The U.S. Supreme Court heard oral arguments Wednesday in a case of an illegal immigrant appealing his conviction of aggravated identify theft for presenting his employer with forged Social Security and permanent resident cards.
The insider trading conviction of former Qwest Communications International Inc. executive Joseph Nacchio has been reinstated by a federal appeals court, clearing the way for Nacchio to begin serving a six-year prison sentence.
A judge has dismissed a case brought against the Dallas Area Rapid Transit Authority and the U.S. Department of Labor by more than 400 plaintiffs who said DART breached the employee protective arrangements of its contracts with the Federal Transit Administration for grant money.
The U.S. Supreme Court has upheld an Idaho state law that blocks school districts and local government employers from deducting a portion of union members’ paychecks to fund union political efforts, reversing a lower court's ruling that the law violates the unions' right to free speech.
A group of former and current Bimbo Bakeries USA Inc. drivers in California has asked a federal court to certify a class alleging the bakery giant did not comply with the state’s meal and rest break laws.
A federal appeals court has breathed new life into a case brought by three former employees of a Michigan state trial court who claim their constitutional rights were violated when they were fired after being caught up in a power struggle between two judges.
A federal judge has ordered CSX Transportation Inc. and a union representing its conductors to enter arbitration in a dispute over how temporary vacancies are filled when freight train conductors are unavailable to carry out their regular assignments.
Caesars Atlantic City, a Harrah’s Entertainment Inc. hotel and casino, has reached a settlement with a group of mostly male bartenders who claimed that the casino’s hiring practices for its Toga Bar discriminated against them.
A federal appeals court has mostly upheld a rule governing hexavalent chromium in the workplace, coming down against petitioners that argued the rule was too lax and against an electric utility trade group that contended the regulation applied to too many employees.
A suit brought by a logger who says he routinely worked from about 5 a.m. until after 6 p.m. without being paid a premium rate for overtime hours has won collective action certification, and an attorney for the logger says he predicts more logging-industry overtime suits in the next year.
Caught in the eye of the economic storm, U.S. financial services companies now are also paying the highest premiums for liability insurance that covers their directors and officers, a forthcoming survey shows.
A judge has refused to give conditional class certification in a lawsuit brought by a claims adjuster who alleges that he and his peers were not properly paid overtime while working for Erie Indemnity Co.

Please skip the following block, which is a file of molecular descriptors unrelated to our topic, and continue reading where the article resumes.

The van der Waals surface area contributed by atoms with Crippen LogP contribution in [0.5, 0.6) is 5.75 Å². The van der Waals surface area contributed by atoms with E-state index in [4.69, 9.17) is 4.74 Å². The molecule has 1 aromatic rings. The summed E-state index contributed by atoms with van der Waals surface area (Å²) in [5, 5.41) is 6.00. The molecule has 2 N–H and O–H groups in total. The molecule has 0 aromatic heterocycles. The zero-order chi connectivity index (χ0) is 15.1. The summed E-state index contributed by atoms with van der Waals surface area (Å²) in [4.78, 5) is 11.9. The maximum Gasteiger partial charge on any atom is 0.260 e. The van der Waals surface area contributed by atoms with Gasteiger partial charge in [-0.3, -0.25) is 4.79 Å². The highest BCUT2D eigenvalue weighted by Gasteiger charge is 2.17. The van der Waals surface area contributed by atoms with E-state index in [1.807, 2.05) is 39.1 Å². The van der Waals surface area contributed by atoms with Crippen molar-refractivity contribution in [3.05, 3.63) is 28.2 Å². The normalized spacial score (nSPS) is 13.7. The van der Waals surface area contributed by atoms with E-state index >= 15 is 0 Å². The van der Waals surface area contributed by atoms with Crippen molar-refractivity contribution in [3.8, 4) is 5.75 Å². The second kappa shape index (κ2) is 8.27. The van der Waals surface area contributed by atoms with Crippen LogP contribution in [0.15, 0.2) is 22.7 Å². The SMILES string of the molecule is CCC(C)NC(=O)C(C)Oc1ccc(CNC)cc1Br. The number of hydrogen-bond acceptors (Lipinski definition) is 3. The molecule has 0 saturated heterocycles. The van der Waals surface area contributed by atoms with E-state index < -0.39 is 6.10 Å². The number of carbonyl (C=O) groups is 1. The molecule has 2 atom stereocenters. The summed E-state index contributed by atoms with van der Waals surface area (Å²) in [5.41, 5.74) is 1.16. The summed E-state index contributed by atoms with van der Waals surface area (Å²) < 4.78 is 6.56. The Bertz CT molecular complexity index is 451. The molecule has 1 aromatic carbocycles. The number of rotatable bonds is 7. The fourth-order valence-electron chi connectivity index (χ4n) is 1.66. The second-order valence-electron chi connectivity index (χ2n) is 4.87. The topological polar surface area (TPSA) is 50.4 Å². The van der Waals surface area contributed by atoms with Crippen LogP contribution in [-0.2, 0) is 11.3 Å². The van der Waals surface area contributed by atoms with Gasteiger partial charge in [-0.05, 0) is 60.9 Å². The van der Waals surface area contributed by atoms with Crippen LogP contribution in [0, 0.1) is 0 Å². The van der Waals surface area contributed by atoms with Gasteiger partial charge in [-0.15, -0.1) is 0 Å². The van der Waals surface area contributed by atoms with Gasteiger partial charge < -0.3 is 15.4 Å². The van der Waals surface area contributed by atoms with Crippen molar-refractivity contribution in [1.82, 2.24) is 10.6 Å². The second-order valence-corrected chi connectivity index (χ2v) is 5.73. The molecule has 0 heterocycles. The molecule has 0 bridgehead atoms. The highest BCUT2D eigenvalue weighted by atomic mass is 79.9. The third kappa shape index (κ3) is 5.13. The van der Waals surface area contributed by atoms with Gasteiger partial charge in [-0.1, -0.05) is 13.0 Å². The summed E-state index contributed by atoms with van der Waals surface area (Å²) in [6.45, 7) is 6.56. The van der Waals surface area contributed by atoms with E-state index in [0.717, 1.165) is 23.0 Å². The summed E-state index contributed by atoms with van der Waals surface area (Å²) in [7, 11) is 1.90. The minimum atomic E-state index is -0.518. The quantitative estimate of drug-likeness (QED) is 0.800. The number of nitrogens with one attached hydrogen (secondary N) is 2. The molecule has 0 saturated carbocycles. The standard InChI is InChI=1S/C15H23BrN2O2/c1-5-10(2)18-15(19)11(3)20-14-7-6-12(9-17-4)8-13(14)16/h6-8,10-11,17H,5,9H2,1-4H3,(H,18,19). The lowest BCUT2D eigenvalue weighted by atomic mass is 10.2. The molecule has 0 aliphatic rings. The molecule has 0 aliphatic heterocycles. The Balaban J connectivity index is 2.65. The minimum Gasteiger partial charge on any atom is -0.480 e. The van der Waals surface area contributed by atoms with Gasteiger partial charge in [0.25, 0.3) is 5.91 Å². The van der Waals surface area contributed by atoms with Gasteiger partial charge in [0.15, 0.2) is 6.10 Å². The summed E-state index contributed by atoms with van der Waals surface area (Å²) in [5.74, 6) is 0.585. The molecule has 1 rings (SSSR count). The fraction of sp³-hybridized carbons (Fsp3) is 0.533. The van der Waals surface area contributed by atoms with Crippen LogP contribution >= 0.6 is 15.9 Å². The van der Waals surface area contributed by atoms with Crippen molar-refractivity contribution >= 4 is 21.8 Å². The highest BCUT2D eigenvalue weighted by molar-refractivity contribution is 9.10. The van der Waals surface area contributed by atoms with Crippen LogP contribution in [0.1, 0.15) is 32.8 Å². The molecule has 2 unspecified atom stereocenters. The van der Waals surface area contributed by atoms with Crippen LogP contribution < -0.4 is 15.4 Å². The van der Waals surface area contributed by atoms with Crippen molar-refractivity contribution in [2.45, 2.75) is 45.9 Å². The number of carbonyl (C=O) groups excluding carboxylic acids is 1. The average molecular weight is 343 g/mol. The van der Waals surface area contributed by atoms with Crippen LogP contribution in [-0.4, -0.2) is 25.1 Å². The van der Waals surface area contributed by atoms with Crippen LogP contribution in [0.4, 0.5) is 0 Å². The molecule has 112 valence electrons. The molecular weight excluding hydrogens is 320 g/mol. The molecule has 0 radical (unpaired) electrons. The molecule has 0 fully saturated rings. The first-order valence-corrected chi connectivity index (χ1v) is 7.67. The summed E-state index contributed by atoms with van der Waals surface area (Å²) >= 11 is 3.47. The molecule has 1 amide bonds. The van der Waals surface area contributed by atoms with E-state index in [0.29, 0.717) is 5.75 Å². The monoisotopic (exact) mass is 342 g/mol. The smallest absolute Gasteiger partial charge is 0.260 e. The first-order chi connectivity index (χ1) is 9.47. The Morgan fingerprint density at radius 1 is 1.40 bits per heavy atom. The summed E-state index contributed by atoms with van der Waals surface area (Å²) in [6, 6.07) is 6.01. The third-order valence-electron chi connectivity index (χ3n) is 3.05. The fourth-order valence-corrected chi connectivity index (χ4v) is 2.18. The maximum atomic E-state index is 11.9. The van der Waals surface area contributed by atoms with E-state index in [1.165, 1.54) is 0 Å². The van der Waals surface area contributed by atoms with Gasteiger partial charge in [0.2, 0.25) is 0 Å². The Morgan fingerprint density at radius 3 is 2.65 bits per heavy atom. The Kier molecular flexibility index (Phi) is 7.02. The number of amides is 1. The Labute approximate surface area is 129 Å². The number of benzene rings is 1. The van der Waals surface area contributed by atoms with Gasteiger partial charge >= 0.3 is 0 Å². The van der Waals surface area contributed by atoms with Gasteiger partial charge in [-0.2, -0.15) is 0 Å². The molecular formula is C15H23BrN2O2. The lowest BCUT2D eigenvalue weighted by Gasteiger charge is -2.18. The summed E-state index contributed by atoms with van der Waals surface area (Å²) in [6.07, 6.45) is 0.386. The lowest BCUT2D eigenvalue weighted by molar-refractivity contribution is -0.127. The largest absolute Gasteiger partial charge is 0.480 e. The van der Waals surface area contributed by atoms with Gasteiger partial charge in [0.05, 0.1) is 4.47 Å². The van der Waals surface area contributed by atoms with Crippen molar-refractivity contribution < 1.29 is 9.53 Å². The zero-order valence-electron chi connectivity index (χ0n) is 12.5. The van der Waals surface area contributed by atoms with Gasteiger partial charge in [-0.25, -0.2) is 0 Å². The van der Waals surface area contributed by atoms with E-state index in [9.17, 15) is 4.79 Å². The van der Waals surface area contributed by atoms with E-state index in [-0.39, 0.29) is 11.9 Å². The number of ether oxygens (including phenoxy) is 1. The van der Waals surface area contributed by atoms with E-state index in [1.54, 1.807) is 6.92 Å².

Greenberg Traurig LLP has snagged shareholder Michael D. Karpeles from Goldberg Kohn to serve as the chair of its Chicago labor and employment department.
With the Obama administration thought to be placing more of an emphasis on enforcing the rights of workers, the House Appropriations Committee proposed nearly $344 million for the U.S. Equal Employment Opportunity Commission, as well as almost $262.6 million for the National Labor Relations Board, as part of an omnibus funding bill.
A judge has conditionally certified a class of commission-only sales representatives who have accused their employer, vacation time share vendor Bluegreen Corp., of willfully misclassifying them as exempt from federal law governing overtime wages.
New York Attorney General Andrew Cuomo is seeking to force former Merrill Lynch & Co. Inc. chief executive John Thain to provide more detailed answers to questions about bonus awards made just before the investment bank merged with Bank of America Corp.
The U.S. Supreme Court has agreed to hear an appeal that will address the question of whether courts can set aside decisions by the National Railroad Adjustment Board for violations of due process.
Staples Inc. is considering an appeal after a jury ordered the company to cough up $2.5 million in damages, finding in favor of 343 plaintiffs who claimed the company misclassified them as exempt under the Fair Labor Standards Act and failed to pay them the required premium rate for overtime hours.
Wal-Mart Stores Inc. will fork out $17.5 million to settle a class action alleging the retail giant discriminated against black candidates when recruiting truck drivers.
A California appeals court has overturned a jury verdict and trial court ruling awarding Tae Bo creator Billy Blanks more than $31 million in damages and fees from Seyfarth Shaw LLP and one of its attorneys on legal malpractice claims, remanding the case after finding that the trial court committed two prejudicial errors.